Being arrested for a crime can be a major source of worry and stress for anyone. The consequences of being convicted can be harsh and long-lasting, and your future may feel uncertain. These consequences can include time in prison, fines, community service, and the potential curtailing of some of your constitutional rights. Once you are arrested for a crime, whether it is a felony or misdemeanor, you should begin working on your defense. Your first step should be to contact an attorney that is well-versed in litigating the offenses you are facing. If you were arrested for a crime in Park City, Utah, you should consult with an experienced Park City criminal defense lawyer as soon as possible.
When you are faced with criminal proceedings, our attorneys are ready to help you out. We understand the criminal process can be frightening for many people, and we are here to alleviate your concerns. We will approach your situation with the professional care and discretion needed to give you the best shot at the best possible outcome for your case. Rest assured that we will leave no stone unturned when providing competent, professional criminal defense services.
To schedule a free legal consultation to discuss your criminal case, contact our criminal defense lawyers from Overson & Bugden, at (801) 758-2287.
Criminal Charges Our Firm Defends in Park City
Whether you are arrested for a misdemeanor or a felony, it is vital to take your case seriously. A conviction for a misdemeanor or felony can follow you around for the rest of your life. If you need legal defense for any of the following criminal charges, you should consult with an experienced Park City criminal defense attorney today.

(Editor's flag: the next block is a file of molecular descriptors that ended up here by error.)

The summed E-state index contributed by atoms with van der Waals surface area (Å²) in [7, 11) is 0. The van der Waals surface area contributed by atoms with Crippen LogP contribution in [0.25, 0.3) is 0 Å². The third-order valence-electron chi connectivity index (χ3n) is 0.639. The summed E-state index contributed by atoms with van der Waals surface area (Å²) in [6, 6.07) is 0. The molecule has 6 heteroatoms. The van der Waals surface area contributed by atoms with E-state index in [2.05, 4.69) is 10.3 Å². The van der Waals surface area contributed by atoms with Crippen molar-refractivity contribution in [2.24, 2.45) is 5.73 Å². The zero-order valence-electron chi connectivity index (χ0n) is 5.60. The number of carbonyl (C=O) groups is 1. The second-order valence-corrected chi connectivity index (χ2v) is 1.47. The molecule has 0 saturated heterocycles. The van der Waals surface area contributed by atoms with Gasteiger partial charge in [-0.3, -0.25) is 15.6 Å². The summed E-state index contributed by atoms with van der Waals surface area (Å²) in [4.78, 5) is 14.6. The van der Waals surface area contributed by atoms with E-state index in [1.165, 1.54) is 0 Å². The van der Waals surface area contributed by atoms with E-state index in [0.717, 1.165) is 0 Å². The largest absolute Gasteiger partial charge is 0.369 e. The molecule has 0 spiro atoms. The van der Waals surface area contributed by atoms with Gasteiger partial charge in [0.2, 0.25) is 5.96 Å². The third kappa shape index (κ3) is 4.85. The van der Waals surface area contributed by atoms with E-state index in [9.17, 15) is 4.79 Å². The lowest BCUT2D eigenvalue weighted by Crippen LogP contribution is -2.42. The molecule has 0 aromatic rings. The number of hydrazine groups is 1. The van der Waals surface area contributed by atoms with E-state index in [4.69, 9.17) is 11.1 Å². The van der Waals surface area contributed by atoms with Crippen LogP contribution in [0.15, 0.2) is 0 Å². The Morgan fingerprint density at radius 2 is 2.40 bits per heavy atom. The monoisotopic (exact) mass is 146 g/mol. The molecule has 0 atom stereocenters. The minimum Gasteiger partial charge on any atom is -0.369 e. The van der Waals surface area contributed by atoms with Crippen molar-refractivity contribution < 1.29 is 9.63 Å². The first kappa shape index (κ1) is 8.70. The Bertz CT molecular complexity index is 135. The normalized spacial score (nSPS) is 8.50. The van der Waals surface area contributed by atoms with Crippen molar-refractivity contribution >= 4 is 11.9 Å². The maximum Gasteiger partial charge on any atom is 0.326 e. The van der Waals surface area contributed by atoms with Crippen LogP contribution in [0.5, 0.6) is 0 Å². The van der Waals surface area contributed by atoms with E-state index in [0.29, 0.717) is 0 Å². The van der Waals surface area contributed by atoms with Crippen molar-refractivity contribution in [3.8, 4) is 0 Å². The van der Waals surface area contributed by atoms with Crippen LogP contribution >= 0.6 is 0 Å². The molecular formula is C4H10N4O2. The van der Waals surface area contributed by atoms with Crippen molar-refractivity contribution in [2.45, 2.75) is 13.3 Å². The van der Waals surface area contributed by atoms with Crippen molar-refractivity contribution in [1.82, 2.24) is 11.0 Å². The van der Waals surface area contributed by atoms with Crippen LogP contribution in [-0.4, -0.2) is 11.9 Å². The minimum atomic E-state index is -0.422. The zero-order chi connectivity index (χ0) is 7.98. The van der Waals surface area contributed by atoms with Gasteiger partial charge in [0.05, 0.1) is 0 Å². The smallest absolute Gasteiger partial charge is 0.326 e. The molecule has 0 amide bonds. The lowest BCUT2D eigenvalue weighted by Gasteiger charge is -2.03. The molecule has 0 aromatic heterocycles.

Property offenses can include a wide range of offenses from vandalism to arson. As you might expect, the severity of a property offense will depend on the circumstances of the offense. For example, if a defendant was charged with arson of a property, the crime could be graded as a felony that could result in over 10 years in prison if convicted. Additionally, if any individuals are injured in the arson, the grade of the offense could be dramatically increased.
Alternatively, a crime like vandalism of property is often treated as a misdemeanor that may land a defendant a few months in prison if convicted. However, you should still take the misdemeanor offense seriously and secure a Salt Lake City Criminal Defense lawyer who can guide you through the case. While a single misdemeanor offense may not seem like much, the penalties for multiple misdemeanors quickly add up and you could face significant fines and time behind bars.
When a person violates a traffic law, they are often served with an infraction. However, an increasing amount of traffic offenses can result in more severe penalties like the suspension of a license. For example, driving under the influence of drugs or alcohol is taken very seriously and has serious penalties attached, up to and including losing your driver’s license, fines, and jail time. This is especially tedious for a person who requires their license to commute to work or perform other activities. To avoid the possibility of having your license suspended or worse, you should work with an experienced attorney who can help you improve your situation.
Not only that, but minor traffic violations can become a huge problem when they are connected to a more significant criminal offense. Our Park City criminal defense lawyers can help you understand how your traffic tickets could affect your DUI proceedings.